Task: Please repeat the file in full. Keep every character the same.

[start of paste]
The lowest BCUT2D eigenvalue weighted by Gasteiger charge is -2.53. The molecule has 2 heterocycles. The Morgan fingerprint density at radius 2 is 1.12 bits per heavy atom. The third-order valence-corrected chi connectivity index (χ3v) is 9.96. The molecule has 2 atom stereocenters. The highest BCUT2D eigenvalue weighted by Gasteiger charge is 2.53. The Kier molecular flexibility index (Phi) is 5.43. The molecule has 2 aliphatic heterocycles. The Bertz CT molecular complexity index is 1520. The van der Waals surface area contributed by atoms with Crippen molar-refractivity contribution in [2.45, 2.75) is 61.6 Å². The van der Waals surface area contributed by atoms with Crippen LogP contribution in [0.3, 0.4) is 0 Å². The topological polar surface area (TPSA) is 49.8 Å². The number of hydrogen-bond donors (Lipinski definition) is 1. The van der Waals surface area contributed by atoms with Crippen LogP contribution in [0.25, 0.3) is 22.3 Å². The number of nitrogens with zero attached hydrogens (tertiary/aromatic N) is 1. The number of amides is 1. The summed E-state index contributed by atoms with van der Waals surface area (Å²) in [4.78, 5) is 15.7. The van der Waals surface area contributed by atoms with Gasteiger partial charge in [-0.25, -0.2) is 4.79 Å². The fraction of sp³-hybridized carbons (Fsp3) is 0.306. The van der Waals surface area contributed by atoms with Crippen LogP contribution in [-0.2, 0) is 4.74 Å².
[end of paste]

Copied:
The lowest BCUT2D eigenvalue weighted by Gasteiger charge is -2.53. The molecule has 2 heterocycles. The Morgan fingerprint density at radius 2 is 1.12 bits per heavy atom. The third-order valence-corrected chi connectivity index (χ3v) is 9.96. The molecule has 2 atom stereocenters. The highest BCUT2D eigenvalue weighted by Gasteiger charge is 2.53. The Kier molecular flexibility index (Phi) is 5.43. The molecule has 2 aliphatic heterocycles. The Bertz CT molecular complexity index is 1520. The van der Waals surface area contributed by atoms with Crippen molar-refractivity contribution in [2.45, 2.75) is 61.6 Å². The van der Waals surface area contributed by atoms with Crippen LogP contribution in [0.3, 0.4) is 0 Å². The topological polar surface area (TPSA) is 49.8 Å². The number of hydrogen-bond donors (Lipinski definition) is 1. The van der Waals surface area contributed by atoms with Crippen LogP contribution in [0.25, 0.3) is 22.3 Å². The number of nitrogens with zero attached hydrogens (tertiary/aromatic N) is 1. The number of amides is 1. The summed E-state index contributed by atoms with van der Waals surface area (Å²) in [4.78, 5) is 15.7. The van der Waals surface area contributed by atoms with Gasteiger partial charge in [-0.25, -0.2) is 4.79 Å². The fraction of sp³-hybridized carbons (Fsp3) is 0.306. The van der Waals surface area contributed by atoms with Crippen LogP contribution in [-0.2, 0) is 4.74 Å².